Ship as a Symbol of the Church
(Bark of St. Peter)

by Dr. Ralph F. Wilson

Ship image found in Christian catacombs

The ship (bark or barque, barchetta) was an ancient Christian symbol. Its is the Church tossed on the sea of disbelief, worldliness, and persecution but finally reaching safe harbor with its cargo of human souls. Part of the imagery comes from the ark saving Noah's family during the Flood (1 Peter 3:20-21). Jesus protecting the Peter's boat and the apostles on the stormy Sea of Galilee (Mark 4:35-41). It was also a great symbol during times when Christians needed to disguise the cross, since the ship's mast forms a cross in many of its depictions..

Bronze lamp of ship of St. Peter and Paul
Ship-shaped lamp with Pietro e Paolo Apostles, Bronze, late 4th-early 5th century. Uffizi Gallery, Florence

 

"In the Apostolic Constitutions (II, xlvii) the bishop surrounded by the assembly of the faithful is compared to the helmsman of a ship; but the idea is as old as Tertullian (De bap., xii; P. L., l, 1214) and it was varied sometimes by comparing the Church to the Ark of Noah. In any case the ship was a recognized Christian symbol and Clement of Alexandria approved it for a signet ring. "Let the dove or the fish", he says, "the vessel flying before the wind, -- or the marine anchor be our signets" (Paed. III, ii; P. G., VIII, 633). Numerous representations of ships, sometimes serving as the design for a lamp, with the figure of Christ or St. Peter as helmsman are preserved to us. The name which we still retain for the "nave" (French, nef) of a church bears testimony to the persistence of the same idea." (Herbert Thurston, "Symbolism," Catholic Encyclopedia, 1909). The ship is also sometimes used as an emblem of St. Jude.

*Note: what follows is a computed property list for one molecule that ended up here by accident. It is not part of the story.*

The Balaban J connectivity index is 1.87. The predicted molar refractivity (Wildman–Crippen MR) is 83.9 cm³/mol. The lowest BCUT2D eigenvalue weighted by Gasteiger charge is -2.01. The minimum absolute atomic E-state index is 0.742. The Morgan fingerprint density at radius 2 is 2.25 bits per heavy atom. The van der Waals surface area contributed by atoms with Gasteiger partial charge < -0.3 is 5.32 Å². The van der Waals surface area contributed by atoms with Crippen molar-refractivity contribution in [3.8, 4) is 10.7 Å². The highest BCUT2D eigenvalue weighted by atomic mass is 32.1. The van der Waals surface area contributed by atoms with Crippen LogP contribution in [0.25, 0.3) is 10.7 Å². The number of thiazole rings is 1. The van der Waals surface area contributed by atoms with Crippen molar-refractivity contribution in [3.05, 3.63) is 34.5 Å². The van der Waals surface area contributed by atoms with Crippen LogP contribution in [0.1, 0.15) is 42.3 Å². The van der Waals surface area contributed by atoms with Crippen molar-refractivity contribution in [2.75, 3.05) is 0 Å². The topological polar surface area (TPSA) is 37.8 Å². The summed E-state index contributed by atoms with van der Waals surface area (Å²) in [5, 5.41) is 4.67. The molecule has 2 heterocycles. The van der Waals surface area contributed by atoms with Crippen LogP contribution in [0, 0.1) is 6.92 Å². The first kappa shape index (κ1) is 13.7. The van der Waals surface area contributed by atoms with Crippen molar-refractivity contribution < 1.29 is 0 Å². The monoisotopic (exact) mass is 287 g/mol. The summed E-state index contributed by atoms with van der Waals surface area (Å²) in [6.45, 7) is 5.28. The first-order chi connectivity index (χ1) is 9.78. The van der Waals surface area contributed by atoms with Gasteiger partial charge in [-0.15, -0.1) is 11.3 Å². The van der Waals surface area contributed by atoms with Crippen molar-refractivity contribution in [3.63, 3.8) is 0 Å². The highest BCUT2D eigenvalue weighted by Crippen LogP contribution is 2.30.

Gravestone of Firmia Victora, showing ship symbol
Gravestone of Firmia Victora, Museo Pio Cristiano, Vatican, Rome

In an illustration for Psalm 69 from the Belleville Breviary, chosen to accompany the sacrament of Confirmation, St. Peter lies in a boat on a storm-tossed sea while God blesses him from the heavens, symbolizing the soul's refuge in time of trial in the ship of the Church which is blessed by God. The final traditional symbolic meaning of the ship is a means of conveyance between this world and the next. In Christian tradition, in which earthly life was seen as a pilgrimage, the ship of the church transports the faithful through the seas of the world to the heavenly home. (Ideas from Chaucer and the Image of Narrative, by V. A. Kolve.)

 

St. Ursula was often portrayed as helping sinners into her boat to save them from drowning in the seas of the world.

Ship sailing heavenward, from the Lapidarian Gallery.

Stained Glass Windows

Ark of Salvation, Orthodox iconic style.

The ship on the ocean with a cross for a sail is the logo of the National Council of Churches in the USA, Churches Together in England, and the World Council of Churches, of which a number of church bodies are members.

Fragmento del remate de la tapa de un sarcófago paleocristiano (siglo IV). Los cristianos que podían mandarse hacer sarcófagos de mármol pedían que labraran en ellos símbolos y episodios tomados del Antiguo y del Nuevo Testamento. El común denominador que expresa el significado de estas obras artísticas es el de la certeza de la salvación a través de la Fe en Dios. Los nombres grabados cerca de cada uno de los personajes explican quiénes son: IESUS el timonel, y los remeros: MARCUS, LVCAS y (IO)ANES. Jesus and the evangelists in a boat rowing. Vatican.

The Church as the "ark of salvation," a third century representation found in Tertullian's Carthage, of  a common ecclesiological image in the "Orthodox" churches.

Boat of St. Jude. Symbol of the Church itself, the boat or ship is especially identified with our Patron saint, Jude the Apostle. Painting, St. Jude's Anglican Church, Brantford, Ontario, Canada.

Barque (Bark) of St. Peter

Sometimes the leadership of the current pope is referred to as guiding the Barque of St. Peter.

  • Barque of Peter is part of the coat of arms of the Diocese of Vancouver. More.
  • Giotto Di Bondone (1267-1337), Navicella (1305-13), Oil on canvas, 740 x 990 cm, Fabbrica di San Pietro, Rome. Painting of Peter out of ship walking on water.
  • Julius Schiller. Coelum Stellatum Christianum, 1627. Constellation II. Saint Peter's Boat formerly Ursa Major.

Copyright © 1985-2014, Ralph F. Wilson. <pastor@joyfulheart.com> All rights reserved. A single copy of this article is free. Do not put this on a website. See legal, copyright, and reprint information.

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